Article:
In a previous life I was fortunate enough to be friendly with a chap called Herb Brochstein who founded the Pro-Mark drumstick empire. Like a great many American drummers of my early acquaintance he was something of an Anglophile and we’d sit together at trade shows discussing our mutual obsession with ‘drums, drummers, drumming and drumshops’ (now there’s a name for a book!) Like me Herb was a pro drummer who’d decided to move to the dark side and open a drumshop called Herb Brochstein in Houston, Texas. To set the scene sometime around August 1955 he was sitting in the shop at 2211, Chenevert Street when a gigantic American car pulled up outside, and out stepped Elvis Presley and DJ Fontana who were looking for a new drumset. They weren’t taken by anything else in the shop other than Herb’s own set which was sitting innocuously at the back of the shop and wasn’t for sale. Elvis liked the look of it simply because of the unshaved calf-skin front head which Herb had fitted to it because he liked the way it thickened the drum’s sound. Eventually Herb’s arm was twisted, Elvis handed over $500 and the guys walked out of the shop with what was to become the world’s most evocative and recognisable drumkit - at least until Ringo’s ‘Black Oyster Pearl’ covered Ludwig came along a decade or so later. Aficionados with the benefit of magnifying glasses will note that above the evocative round Gretsch badge pinned to the small tom there’s a rectangular badge which says: ''Brochstein’s Drum Shop''.) While we’re on the subject of gear, DJ used Zildjian cymbals during his Elvis years.
He worked with Elvis for 14 years and played on around 460 songs with him which, in my humble opinion, were the greatest records he ever produced. I have nothing against the Ronnie Tutt era songs, but as well as he played them, they weren’t exactly historic. I’m sure in DJ’s time within the organisation, everybody was disappointed if unusually they only sold enough records to go Gold (one million dollars’ worth of sales) instead of Platinum (a million records sold)! Oh, and then there’s double, triple and even quadruple platinum...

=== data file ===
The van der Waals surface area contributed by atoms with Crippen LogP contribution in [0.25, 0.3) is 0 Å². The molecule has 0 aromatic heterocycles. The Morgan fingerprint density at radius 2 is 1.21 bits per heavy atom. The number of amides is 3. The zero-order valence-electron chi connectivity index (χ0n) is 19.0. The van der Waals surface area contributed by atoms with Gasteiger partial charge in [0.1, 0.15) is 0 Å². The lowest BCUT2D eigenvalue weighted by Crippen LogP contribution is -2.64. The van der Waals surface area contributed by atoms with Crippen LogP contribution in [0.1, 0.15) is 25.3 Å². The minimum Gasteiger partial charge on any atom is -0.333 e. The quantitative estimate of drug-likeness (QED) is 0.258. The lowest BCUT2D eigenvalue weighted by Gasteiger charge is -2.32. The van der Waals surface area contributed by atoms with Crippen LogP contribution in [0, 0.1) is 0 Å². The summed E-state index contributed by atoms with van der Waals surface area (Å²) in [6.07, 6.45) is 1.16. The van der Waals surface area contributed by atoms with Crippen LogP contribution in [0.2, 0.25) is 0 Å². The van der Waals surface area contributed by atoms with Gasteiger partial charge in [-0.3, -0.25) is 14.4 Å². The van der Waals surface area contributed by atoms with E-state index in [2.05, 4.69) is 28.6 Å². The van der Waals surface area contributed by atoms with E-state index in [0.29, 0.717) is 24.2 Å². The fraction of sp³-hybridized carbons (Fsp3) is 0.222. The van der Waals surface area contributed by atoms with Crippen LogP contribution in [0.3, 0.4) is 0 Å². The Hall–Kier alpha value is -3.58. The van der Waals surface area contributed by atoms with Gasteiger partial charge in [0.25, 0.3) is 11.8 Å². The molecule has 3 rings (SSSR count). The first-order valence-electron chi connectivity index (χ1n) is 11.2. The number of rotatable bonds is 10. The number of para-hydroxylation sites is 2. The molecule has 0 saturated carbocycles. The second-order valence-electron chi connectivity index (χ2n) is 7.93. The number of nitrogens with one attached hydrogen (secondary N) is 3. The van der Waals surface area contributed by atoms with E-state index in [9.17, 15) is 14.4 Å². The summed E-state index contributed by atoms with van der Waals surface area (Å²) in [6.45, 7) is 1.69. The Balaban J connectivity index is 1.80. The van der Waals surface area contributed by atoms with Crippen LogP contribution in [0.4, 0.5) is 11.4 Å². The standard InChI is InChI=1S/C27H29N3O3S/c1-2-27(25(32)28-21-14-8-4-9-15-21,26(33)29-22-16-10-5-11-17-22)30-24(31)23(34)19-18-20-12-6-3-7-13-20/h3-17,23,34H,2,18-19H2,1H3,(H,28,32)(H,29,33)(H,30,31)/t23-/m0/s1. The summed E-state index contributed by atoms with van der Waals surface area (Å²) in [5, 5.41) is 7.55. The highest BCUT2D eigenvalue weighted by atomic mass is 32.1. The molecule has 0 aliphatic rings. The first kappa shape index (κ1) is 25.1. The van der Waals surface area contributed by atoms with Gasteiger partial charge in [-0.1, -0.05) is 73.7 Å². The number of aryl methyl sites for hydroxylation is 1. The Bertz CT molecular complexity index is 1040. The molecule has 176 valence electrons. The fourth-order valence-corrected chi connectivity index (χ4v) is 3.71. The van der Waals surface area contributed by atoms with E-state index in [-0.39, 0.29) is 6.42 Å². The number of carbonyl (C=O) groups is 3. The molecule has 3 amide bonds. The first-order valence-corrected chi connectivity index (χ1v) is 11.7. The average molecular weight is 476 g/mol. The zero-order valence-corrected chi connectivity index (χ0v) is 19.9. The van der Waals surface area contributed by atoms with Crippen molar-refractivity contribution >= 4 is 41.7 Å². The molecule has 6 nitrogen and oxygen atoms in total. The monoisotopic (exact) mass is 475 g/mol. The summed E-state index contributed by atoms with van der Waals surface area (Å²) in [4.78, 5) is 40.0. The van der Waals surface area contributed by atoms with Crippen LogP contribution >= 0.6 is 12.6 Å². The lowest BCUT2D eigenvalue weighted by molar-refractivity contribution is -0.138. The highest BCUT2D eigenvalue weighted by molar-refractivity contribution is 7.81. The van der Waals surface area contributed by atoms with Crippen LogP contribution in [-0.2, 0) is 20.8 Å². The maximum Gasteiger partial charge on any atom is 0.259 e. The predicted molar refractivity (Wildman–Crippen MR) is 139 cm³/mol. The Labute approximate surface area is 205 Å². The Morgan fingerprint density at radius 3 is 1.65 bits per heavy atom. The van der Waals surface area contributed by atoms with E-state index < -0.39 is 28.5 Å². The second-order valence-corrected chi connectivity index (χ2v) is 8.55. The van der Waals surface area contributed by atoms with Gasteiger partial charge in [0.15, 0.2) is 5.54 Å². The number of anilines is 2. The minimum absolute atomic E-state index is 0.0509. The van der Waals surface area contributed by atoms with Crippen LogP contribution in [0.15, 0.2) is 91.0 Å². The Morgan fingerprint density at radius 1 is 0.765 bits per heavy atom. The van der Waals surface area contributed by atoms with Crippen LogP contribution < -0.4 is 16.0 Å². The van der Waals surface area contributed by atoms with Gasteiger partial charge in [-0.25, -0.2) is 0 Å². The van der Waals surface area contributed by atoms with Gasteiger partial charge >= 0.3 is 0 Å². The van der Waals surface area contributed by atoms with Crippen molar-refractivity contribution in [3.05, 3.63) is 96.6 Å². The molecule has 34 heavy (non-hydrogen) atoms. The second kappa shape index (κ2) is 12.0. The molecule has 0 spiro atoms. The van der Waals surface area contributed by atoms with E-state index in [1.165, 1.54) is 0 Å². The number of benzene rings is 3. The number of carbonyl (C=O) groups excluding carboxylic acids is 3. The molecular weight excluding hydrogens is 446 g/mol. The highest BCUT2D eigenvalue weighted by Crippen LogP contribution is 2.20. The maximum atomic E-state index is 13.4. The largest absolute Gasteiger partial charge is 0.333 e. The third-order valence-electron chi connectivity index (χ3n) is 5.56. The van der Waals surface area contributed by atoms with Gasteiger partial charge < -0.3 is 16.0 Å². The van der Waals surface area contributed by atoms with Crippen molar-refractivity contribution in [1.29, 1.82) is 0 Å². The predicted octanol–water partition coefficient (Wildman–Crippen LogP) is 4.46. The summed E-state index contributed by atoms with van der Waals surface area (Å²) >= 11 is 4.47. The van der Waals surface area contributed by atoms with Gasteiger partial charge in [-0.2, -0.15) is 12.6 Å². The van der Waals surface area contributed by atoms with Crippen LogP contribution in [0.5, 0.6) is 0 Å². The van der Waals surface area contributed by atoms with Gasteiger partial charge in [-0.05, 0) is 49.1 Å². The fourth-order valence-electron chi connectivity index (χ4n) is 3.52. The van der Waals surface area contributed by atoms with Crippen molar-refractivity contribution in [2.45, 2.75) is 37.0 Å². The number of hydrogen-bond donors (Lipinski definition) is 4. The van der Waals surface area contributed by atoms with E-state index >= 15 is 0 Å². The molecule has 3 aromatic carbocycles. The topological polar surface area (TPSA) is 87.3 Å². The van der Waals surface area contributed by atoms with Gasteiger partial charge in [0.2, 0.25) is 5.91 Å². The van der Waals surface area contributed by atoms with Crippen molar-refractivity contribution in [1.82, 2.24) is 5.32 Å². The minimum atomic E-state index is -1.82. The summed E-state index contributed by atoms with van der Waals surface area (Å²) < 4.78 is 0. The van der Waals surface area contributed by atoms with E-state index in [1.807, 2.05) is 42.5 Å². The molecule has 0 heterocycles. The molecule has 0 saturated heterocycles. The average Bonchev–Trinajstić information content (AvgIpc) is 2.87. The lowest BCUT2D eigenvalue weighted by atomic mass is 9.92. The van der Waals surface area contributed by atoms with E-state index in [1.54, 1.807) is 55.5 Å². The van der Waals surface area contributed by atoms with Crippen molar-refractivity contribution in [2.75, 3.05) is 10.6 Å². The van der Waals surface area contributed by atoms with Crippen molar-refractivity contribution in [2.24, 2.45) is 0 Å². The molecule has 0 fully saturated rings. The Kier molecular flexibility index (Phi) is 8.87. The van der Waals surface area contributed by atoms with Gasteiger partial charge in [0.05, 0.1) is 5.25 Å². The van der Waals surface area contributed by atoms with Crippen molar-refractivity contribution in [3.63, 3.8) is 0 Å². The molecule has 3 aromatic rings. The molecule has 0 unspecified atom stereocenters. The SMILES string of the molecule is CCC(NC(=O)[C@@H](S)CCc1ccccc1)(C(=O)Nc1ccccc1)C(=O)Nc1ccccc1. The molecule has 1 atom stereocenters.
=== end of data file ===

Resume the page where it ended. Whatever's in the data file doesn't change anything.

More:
The list for DJ’s contribution is exhaustive but I’ll give you a few, all of which earned at least a million dollars for somebody: Blue Suede Shoes, Heartbreak Hotel, Tutti Frutti, My Baby Left Me, Hound Dog, Don’t Be Cruel, Love Me Tender, All Shook Up, Teddy Bear, Jailhouse Rock, Treat Me Nice, One Night, It’s Now Or Never, A Mess Of Blues, Are You Lonesome Tonight and many, many more.
These records are enshrined in music history, and all of them still sound great to me even now. It turns out that the song ‘Hound Dog’ and the (Swiss?) triplets in it were borrowed from a band called Freddie Bell and the Bellboys, who they used to go to see in Las Vegas. But who cares, as far as we were concerned in the fifties, we heard Elvis’ version first!
Of course, he was in all the Elvis Presley films produced during his tenure too, including ‘Loving You’, ‘Jailhouse Rock’, ‘King Creole’ and ‘Jailhouse Rock’.
Sometimes two drummers were used on Presley’s records, and when he was questioned about this, with what I think was his tongue in his cheek, his response was: “Because one guy couldn’t play all the garbage they wanted you to play!”
At the Louisiana Hayride he’d worked with all the greats of country music including amongst many others, Johnny Horton, George Jones, Hank Snow and Dale Hawkins. He also found time to play with Gene Vincent whom he described as being a little crazy sometimes! Having toured with Gene Vincent in the early sixties I fear this is something of an understatement on DJ’s part!
DJ eventually moved to Nashville, and played on records by Paul McCartney, Johnny Cash, Dolly Parton and Waylon Jennings. Forty years after the event he and Scotty Moore were still playing Elvis’ music and when questioned on how it felt, Scotty quipped: “It sure beats picking cotton” - DJ Fontana wholeheartedly agreed.
As with Mark Twain, rumours of his death on September 15th, 2012 were greatly exaggerated, and fortunately he’s still going strong!